Good to the Grain, by Kim Boyce
This was one of my staff picks, too. Boyce is a pastry chef and a mother, so her goal is to make healthy recipes without sacrificing any of the deliciousness – and by and large, she succeeds. Every recipe (especially the whole wheat chocolate chip cookies) I’ve made from this book has been a success. The sections are organized around the type of flour the recipes require, so you can try out one type at a time.

Best of 2011, Part the First: Young Adult

Saving the two major categories – adult fiction and nonfiction – for later, here are a few of the best young adult (YA) books that I read in 2011 (not necessarily published in 2011).

Looking for Alaska, by John Green
I was utterly blown away by this book. It is set at a boarding school in Alabama, where the main character Miles Halter (a.k.a. Pudge) comes seeking a “great perhaps.” What he finds is a teacher who makes him think, a friend who makes him laugh, and a girl who makes him dream – and breaks his heart. The structure of the book is unique: it is divided into two parts, Before and After, and instead of chapter headings there are countdowns (e.g. 121 days before; 29 days after). Looking for Alaska is a classic, tragic coming-of-age story, along the lines of Bridge to Terabithia and A Separate Peace. (I highly recommend John Green’s other books as well, including his newest, The Fault in Our Stars.)

Little Brother, by Cory Doctorow
Warning: This book will make you paranoid, for at least as long as it takes to read it and several days after. It features Marcus, a high school hacker who uses his intelligence primarily to evade the school’s efforts to invade his privacy. Marcus and his friends get drawn into a much bigger battle against a much more powerful enemy when the Department of Homeland Security picks them up after the Golden Gate Bridge is blown up. Part thought experiment, part meditation on privacy, security, and freedom (though meditation is too quiet a word to describe this book), Little Brother is thought-provoking, action-packed, and a little bit frightening – it’s our world, once-removed.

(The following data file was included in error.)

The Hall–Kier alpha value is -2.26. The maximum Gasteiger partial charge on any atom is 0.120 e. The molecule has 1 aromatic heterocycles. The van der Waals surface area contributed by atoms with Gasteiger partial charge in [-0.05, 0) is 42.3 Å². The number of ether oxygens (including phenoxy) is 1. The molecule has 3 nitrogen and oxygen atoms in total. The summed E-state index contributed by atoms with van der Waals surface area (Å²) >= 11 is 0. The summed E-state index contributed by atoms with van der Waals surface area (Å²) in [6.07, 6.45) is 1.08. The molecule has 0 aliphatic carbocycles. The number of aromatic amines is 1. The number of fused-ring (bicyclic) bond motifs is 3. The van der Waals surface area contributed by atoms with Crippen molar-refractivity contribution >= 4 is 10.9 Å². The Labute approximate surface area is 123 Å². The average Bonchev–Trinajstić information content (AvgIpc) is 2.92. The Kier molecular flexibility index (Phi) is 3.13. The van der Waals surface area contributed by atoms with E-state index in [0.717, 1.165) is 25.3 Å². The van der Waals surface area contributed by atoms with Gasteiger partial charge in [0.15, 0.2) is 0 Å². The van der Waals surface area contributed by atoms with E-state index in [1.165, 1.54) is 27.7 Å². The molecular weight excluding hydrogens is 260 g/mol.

The Body of Christopher Creed, by Carol Plum-Ucci
Simply one of the best YA mysteries I have read in ages. Social outcast Christopher Creed goes missing after leaving an ambiguous note, and his classmate Torey Adams cannot let the disappearance rest – especially when rumors that Chris was murdered begin swirling, and fingers are pointed at people that Torey is sure are innocent. Torey is often introspective, musing on the nature of popularity and friendship, but this intensifies the suspense of the story rather than slowing it down. (There is also a sequel, Following Christopher Creed, which does not disappoint.)

Uglies, by Scott Westerfeld
A dystopian novel in a sea of dystopian novels, Uglies exceeded my expectations. In Tally Youngblood’s world, everyone is surgically transformed from an Ugly to a Pretty when they turn 16, and Tally can’t wait – but her transformation depends on betraying her friends, who ran away to escape being turned Pretty. When Tally goes after them, her journey and the people she meets open her eyes to what being Pretty really means. (This series continues through Pretties, Specials, and Extras. I read Pretties, and enjoyed it, but did not feel compelled to continue after that.)